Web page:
There is a good debate featuring Robert Gagnon and a gay activist in this post, so you can hear both sides.

New study: literacy more widespread around ancient Israel than previously thought

Investigation in progress
Investigation in progress

Some skeptics like to attack the traditional authorship of the gospels by arguing that the gospels couldn’t have been written by anyone close to Jesus, because they were all illiterate. The impression I get from the skeptics is that they think that illiteracy was widespread in and around ancient Israel.

But then, in the radically leftist New York Times, of all places, there is news about a new peer-reviewed study:

Eliashib, the quartermaster of the remote desert fortress, received his instructions in writing — notes inscribed in ink on pottery asking for provisions to be sent to forces in the ancient kingdom of Judah.

The requests for wine, flour and oil read like mundane, if ancient, shopping lists. But a new analysis of the handwriting suggests that literacy may have been far more widespread than previously known in the Holy Land around 600 B.C., toward the end of the First Temple period. The findings, according to the researchers from Tel Aviv University, could have some bearing on a century-old debate about when the main body of biblical texts was composed.

[…]The new study, published on Monday in the Proceedings of the National Academy of Sciences, combined archaeology, Jewish history and applied mathematics, and involved computerized image processing and the development of an algorithm to distinguish between the various authors issuing the commands.

Based on a statistical analysis of the results, and taking into account the content of the texts that were chosen for the sample, the researchers concluded that at least six different hands had written the 18 missives at around the same time. Even soldiers in the lower ranks of the Judahite army, it appears, could read and write.

[…]The study was based on a trove of about 100 letters inscribed in ink on pieces of pottery, known as ostracons, that were unearthed near the Dead Sea in an excavation of the Arad fort decades ago and dated from about 600 B.C. That was shortly before Nebuchadnezzar’s destruction of Jerusalem and the kingdom of Judah, and the exile of its elite to Babylon — and before many scholars believe the major part of the biblical texts, including the five books of Moses, also known as the Pentateuch, were written down in any cohesive form.

The Arad citadel was small, far-flung and on an active front, close to the border with the rival kingdom of Edom. The fort itself was only about half an acre in size, and probably would have accommodated about 30 soldiers. The wealth of texts found there, recording troop movements, provisions and other daily activities, were created within a short time, making them a valuable sample for looking at how many different hands wrote them.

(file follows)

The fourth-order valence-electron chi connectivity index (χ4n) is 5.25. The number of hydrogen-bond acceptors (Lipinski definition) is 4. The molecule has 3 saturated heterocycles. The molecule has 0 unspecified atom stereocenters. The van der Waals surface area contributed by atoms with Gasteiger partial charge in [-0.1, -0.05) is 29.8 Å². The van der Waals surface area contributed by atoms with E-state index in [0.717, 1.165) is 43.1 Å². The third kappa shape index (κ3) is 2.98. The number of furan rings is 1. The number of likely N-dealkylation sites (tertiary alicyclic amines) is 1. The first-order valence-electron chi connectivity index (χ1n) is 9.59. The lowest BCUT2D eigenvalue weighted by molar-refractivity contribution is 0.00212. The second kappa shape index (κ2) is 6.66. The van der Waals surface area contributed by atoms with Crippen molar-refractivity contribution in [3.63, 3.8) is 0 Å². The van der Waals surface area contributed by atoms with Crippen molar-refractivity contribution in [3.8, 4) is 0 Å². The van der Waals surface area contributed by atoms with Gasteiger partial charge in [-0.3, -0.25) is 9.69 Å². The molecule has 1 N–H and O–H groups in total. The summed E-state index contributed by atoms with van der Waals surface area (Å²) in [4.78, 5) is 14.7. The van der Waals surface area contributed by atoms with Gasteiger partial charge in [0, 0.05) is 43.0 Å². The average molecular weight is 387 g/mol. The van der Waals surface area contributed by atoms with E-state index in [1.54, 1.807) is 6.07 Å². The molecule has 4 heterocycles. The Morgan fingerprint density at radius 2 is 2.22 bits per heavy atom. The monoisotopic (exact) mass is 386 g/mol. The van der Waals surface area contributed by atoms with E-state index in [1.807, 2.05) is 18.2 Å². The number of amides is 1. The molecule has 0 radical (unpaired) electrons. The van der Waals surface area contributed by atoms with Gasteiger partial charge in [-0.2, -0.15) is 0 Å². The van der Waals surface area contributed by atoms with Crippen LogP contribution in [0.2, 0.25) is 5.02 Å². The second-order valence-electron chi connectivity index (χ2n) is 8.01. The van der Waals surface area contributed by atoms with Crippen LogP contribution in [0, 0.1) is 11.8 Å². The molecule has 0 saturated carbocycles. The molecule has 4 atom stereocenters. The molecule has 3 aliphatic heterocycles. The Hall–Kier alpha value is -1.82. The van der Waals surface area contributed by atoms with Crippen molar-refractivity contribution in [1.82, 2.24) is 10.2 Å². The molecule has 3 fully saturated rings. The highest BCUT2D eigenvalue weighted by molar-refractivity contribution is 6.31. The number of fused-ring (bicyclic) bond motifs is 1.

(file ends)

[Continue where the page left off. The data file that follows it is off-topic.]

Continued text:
[…]One of the longstanding arguments for why the main body of biblical literature was not written down in anything like its present form until after the destruction and exile of 586 B.C. is that before then there was not enough literacy or enough scribes to support such a huge undertaking.

But if the literacy rates in the Arad fortress were repeated across the kingdom of Judah, which had about 100,000 people, there would have been hundreds of literate people, the Tel Aviv research team suggests.

That could have provided the infrastructure for the composition of biblical works that constitute the basis of Judahite history and theology including early versions of the books of Deuteronomy to II Kings, according to the researchers.

I just heard a debate on the weekend in which atheist historian Bart Ehrman made the argument that around the time of Jesus, almost no one was literate. Therefore, it’s unlikely that anyone who was an eyewitness to Jesus’ would have been able to write anything down about it.

I think this evidence does have some bearing on that question, because it shows that literacy of at least Hebrew was more widespread in the area than previously thought. That means that the people around Jesus are more likely to be able to keep their own notes, and then pass those notes off to a writer of Greek. Instead of having stories being circulated for the 30-35 years between the death of Jesus and the writing of Mark (note: I think Mark was written much earlier than that), you would have written notes by the eyewitnesses that could then be translated into Greek.

But there’s more interesting stuff about Bart Ehrman’s charge of widespread illiteracy. Consider this post that I found on Catholic apologist Jimmy Akin’s blog, where he makes the case that Bart Ehrman is even wrong about his estimate of illiteracy. And when I say wrong, I mean it looks like Ehrman deliberately misrepresents a primary source that he quotes in order to make his point. Maybe that will be fixed in a future edition of his book, but it wasn’t fixed in the debate on Saturday – he used the same botched quote then.

Does God’s omniscience conflict with human free will?

I have a key that will unlock a puzzling mystery
I have a key that will unlock a puzzling mystery

Here’s the setup for the question, from Come Reason Ministries.

Excerpt:

Hello,

Christian doctrine holds that God is all knowing (1 John 3:20), and humans have free will (Deuteronomy 30:19 is my favorite example). however, at my favorite apologetics debate board, I have seen skeptics raise an objection to these points several times. the basic logic behind their arguments is this:

  1. A being with free will, given two options A and B, can freely choose between A and B.
  2. God is omniscient (all-knowing).